Tokyo Imperial Palace

Tokyo Imperial Palace

Travel Guide


Tokyo Imperial Palace is the residence of the present Emperor of Japan and his wife. It is a large park-like area located in the Chiyoda area of Tokyo close to Tokyo Station and contains several buildings including the main palace, the private residences of the imperial family, an archive, museum and administrative offices. Surrounded are moats and massive stone walls.

It is built on the site of the old Edo castle. The total area including the gardens is 3.41 square kilometres (1.32 sq mi). During the height of the 1980s Japanese property bubble, the palace grounds were valued by some as more than the value of all the real estate in the state of California.

From Kokyo Gaien, the large plaza in front of the Imperial Palace, visitors can view the Nijubashi, two bridges that form an entrance to the inner palace grounds. The stone bridge in front is called Meganebashi (Eyeglass Bridge) for its looks. The bridge in the back was formerly a wooden bridge with two levels, from which the name Nijubashi (Double Bridge) is derived.

Except for Imperial Household Agency and the Imperial Palace East Gardens, the palace is generally closed to the public. Each New Year (January 2) and Emperor's Birthday, the public is permitted to enter through the Nakamon (inner gate) where they gather in the Kyuden Totei Plaza in front of the Chowaden Hall. The imperial family appears on the balcony before the crowd and the emperor normally gives a short speech greeting and thanking the visitors and wishing them good health and blessings.

Gate - Tokyo Imperial Palace

The Imperial Palace East Gardens

The Imperial Palace East Gardens are a part of the inner palace area. The garden has especially beautiful plantings of sakura cherry trees, azaleas and irises.

It is situated on the eastern side of the palace and covers an area of 210,000 sqm. They are the former site of Edo Castle's innermost circles of defense, the honmaru ("main circle") and ninomaru ("secondary circle"). None of the main buildings remain today, but the moats, walls, entrance gates and several guardhouses still exist.

A wide lawn and the remaining foundation of the former castle tower can be found on top of the hill, where the castle's innermost buildings once stood. The castle tower was completed in 1638 as the tallest castle tower in Japan's history. But only a few years later in 1657, it was destroyed by citywide fires and has not been rebuilt ever since. The huge stone foundations of the castle tower are a wonder to behold and really give you a sense of the immense power wielded by the Tokugawa shogunate.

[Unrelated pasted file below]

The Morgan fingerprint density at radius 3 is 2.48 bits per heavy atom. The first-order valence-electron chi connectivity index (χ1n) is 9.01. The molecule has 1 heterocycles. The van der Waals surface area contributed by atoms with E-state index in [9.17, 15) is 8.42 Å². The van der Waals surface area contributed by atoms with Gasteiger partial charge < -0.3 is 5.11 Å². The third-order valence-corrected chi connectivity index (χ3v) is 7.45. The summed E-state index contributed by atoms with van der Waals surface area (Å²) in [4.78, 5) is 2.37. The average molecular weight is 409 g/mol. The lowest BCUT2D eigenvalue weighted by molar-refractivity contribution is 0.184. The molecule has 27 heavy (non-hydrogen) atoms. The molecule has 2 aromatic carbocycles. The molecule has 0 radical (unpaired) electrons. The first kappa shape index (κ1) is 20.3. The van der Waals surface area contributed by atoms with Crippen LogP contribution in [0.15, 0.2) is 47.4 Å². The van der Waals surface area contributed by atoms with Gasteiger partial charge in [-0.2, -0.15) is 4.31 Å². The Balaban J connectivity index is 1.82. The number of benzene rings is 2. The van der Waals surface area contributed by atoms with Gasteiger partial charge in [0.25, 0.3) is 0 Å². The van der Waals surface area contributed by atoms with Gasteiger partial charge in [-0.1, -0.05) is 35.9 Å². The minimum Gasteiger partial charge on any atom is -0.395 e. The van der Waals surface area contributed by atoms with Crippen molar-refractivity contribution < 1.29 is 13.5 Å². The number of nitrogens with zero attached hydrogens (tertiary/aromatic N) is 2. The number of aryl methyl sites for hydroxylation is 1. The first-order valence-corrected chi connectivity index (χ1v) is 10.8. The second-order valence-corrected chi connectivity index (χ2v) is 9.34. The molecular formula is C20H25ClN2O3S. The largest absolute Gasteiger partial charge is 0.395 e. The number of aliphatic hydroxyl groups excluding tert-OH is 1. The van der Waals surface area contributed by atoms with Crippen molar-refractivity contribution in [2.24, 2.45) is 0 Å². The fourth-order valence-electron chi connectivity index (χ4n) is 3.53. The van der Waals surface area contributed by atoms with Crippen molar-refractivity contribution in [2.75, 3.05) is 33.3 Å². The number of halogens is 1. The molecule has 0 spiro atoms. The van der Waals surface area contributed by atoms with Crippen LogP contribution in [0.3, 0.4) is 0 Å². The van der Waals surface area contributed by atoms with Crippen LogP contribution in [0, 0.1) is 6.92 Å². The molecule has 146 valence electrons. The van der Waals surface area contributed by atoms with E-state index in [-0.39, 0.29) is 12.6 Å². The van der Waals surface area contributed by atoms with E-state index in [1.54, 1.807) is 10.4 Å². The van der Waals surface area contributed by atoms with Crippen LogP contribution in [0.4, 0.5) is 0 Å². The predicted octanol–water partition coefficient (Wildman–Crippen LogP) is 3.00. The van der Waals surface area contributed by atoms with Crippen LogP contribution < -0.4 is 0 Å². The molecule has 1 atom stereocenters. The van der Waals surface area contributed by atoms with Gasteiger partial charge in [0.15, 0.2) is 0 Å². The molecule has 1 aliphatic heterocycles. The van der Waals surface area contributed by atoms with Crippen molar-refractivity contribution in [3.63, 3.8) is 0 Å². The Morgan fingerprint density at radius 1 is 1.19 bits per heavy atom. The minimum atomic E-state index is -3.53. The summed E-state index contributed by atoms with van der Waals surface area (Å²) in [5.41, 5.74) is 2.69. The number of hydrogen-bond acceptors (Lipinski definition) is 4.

In place of the former buildings in the secondary circle of defense (ninomaru) at the foot of the hill, a nice Japanese style garden has been created.

The Imperial Palace East Gardens are open to the public throughout the year except on Mondays, Fridays and special occasions.

Visitors can enter through any one of three gates: Otemon, Hirakawamon or Kitahanebashimon. We recommend Otemon gate, which is a short walk from Otemachi or Tokyo Station. At Otemon gate, you will find a museum containing some of the Imperial Treasures.

Ninomaru Garden - Tokyo Imperial Palace

The center of Tokyo

Even with Japan's change to a democracy and the decline in the power of the Emperor, Tokyo Imperial Palace has remained at the center of Tokyo with focus of the modern political power, the National Diet building, the Prime Ministers Offices and most of the government building just to the south over Sakurada moat. Then much of Tokyo's financial power is located just to the west of Tokyo Imperial Palace with many of Japan's major companies having their head offices there and it is not far to Tokyo Stock Exchange. Just to the west of Tokyo Imperial Palace, is Tokyo Station, the center of Japan's train network.

Meganebashi - Tokyo Imperial Palace


Edo Castle used to be the seat of the Tokugawa shogun who ruled Japan from 1603 until 1867. After the capitulation of the Shogunate and the Meiji Restoration, the inhabitants, including the Shogun Tokugawa Yoshinobu, were required to vacate the premises of the Edo Castle. Leaving Kyoto Imperial Palace, on 26 November 1868 the emperor arrived at Edo castle, made it to his new residence and renamed it to Tokei Castle.

At this time Tokyo had also been called Tokei. He left for Kyoto again, and after coming back on 9 May 1869 it was renamed to Imperial Castle.